It snowed on and off all weekend, like winter had finally remembered itself.
The snow around here is dry and light and fluffy and, well, southwestern; the kind of snow you can brush off your stairs as if you were just doing a little outdoor dusting (if, of course, you were the kind of person who actually did any dusting). And then, coming back inside (only to have the snow immediately and cartoonishly fill in all your work), your husband mentions that you look nice, in that bathrobe, and you search his face for signs of irony, but he means it, which seems like a sign of something. Like perhaps, the marital hotness bar has dropped a little low.
For moments, being outside is like standing in your own personal snow globe; the snow goes squinch squinch squinch under your feet and it’s like every cliché you can think of: blinding; dazzling; blowing like a mofo on my neck. But mostly it’s the most gorgeous thing in the universe. Like winter finally started going to its 12-step meeting, getting on board with asserting its true life purpose. Like nature is winning.
And what does that have to do with latkes? The part about life purpose, obviously.
It can start here.
Or even here.
Boy are we excited about latkes lately. Partially on account of the 50#’s of potatoes in our root cellar; also because the toppings are so endless and customizable; and because they’re a fantastic vehicle for nutrient delivery (chard, winter squash) threaded discreetly through the potatoes. Col asked nervously though politely, as I was making the carrot cake he requested for his birthday, “Mama? Are you putting squash in the cake?” Poor kid. I wasn’t, but might, if I thought I could get away with it.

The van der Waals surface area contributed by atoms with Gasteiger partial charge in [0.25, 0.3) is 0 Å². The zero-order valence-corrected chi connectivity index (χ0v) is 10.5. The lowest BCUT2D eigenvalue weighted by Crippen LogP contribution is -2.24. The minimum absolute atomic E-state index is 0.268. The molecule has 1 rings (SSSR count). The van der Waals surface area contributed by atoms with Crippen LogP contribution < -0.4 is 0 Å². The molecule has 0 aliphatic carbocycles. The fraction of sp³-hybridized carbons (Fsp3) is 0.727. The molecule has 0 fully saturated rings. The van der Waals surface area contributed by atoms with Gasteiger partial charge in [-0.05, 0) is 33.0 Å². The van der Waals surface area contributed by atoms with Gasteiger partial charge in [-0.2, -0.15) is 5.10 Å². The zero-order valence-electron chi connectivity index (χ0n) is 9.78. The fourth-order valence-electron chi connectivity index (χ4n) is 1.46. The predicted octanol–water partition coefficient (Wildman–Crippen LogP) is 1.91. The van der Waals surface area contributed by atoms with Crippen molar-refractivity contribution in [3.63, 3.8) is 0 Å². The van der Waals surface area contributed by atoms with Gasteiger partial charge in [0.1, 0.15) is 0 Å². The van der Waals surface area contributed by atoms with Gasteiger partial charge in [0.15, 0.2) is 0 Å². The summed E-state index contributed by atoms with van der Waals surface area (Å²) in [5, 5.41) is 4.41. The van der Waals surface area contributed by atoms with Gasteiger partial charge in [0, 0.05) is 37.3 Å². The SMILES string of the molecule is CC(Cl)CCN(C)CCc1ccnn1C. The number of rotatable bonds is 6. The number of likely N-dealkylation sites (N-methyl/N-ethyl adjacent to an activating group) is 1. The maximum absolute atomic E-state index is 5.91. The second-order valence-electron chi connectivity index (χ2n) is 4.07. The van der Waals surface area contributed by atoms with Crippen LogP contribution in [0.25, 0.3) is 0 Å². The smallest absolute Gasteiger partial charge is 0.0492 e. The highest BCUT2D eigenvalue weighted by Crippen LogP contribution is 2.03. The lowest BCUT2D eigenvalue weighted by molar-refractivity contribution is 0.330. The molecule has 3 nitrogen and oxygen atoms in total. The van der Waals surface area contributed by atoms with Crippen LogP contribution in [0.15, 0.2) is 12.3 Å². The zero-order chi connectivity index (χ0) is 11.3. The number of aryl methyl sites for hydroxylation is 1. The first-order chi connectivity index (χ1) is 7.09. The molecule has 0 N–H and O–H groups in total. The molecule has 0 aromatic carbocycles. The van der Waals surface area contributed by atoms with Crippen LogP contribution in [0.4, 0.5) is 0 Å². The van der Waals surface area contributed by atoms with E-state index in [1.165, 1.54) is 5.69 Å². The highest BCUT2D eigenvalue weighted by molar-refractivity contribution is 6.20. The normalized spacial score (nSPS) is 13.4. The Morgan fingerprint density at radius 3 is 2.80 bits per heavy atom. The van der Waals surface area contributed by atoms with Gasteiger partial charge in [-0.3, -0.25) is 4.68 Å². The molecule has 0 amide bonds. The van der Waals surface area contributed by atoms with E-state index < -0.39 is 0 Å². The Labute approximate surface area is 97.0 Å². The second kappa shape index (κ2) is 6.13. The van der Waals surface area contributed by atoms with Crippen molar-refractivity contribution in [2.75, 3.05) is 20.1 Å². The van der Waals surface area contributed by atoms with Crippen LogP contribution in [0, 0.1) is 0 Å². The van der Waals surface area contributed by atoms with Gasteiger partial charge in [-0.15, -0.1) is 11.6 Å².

Dan is completely in charge of making latkes, because we both know I’m likely to make some faux, neurotic baked version, which no one would like, including me.
* wait, were you actually wondering what a latke is? It’s a traditional Hanukkah meal, pronounced “lat-kah,” and more commonly known as a potato pancake.
~makes a meal for a family of 4 ~
4 cups grated potato and/or winter squash (butternut or any dry-fleshed squash works great)
1/4 cut finely chopped onion
1/4 cup flour
1 tsp salt
1 tsp pepper
coconut oil, for frying (the case for coconut oil)
Let potatoes sit in colander, or squeeze in cheesecloth so liquid drains out. Mix all ingredients. Heat oil, about 2 TBSP, in a cast iron or stainless steel pan (no one’s using teflon anymore, right? Right?). Drop a large dollop of batter onto the hot oil. Fry for 2-4 minutes and flip, frying on the other side for slightly less time. Add more oil as needed. The latkes should be golden brown. Keep them warm in a preheated oven on top of paper towels inside a casserole dish until ready to serve.
Purple potatoes and butternut squash.
The traditional toppings are applesauce and sour cream, but our favorites are:
*yogurt (my kids would mug you for your sour cream, but I make several quarts of yogurt every week, so basically mums the word on sour cream even existing. Easy recipe for yogurt here)
*chopped fresh chives or parsley
*maple syrup (I personally think this is blasphemy, but Dan cites his Canadian heritage and I respectfully grit my teeth as the kids accidentally spill enormous pools of syrup on their latkes).
A large salad seems to balance out the richness of the latkes.
No reason to wait for Hanukkah, is what I’m trying to say.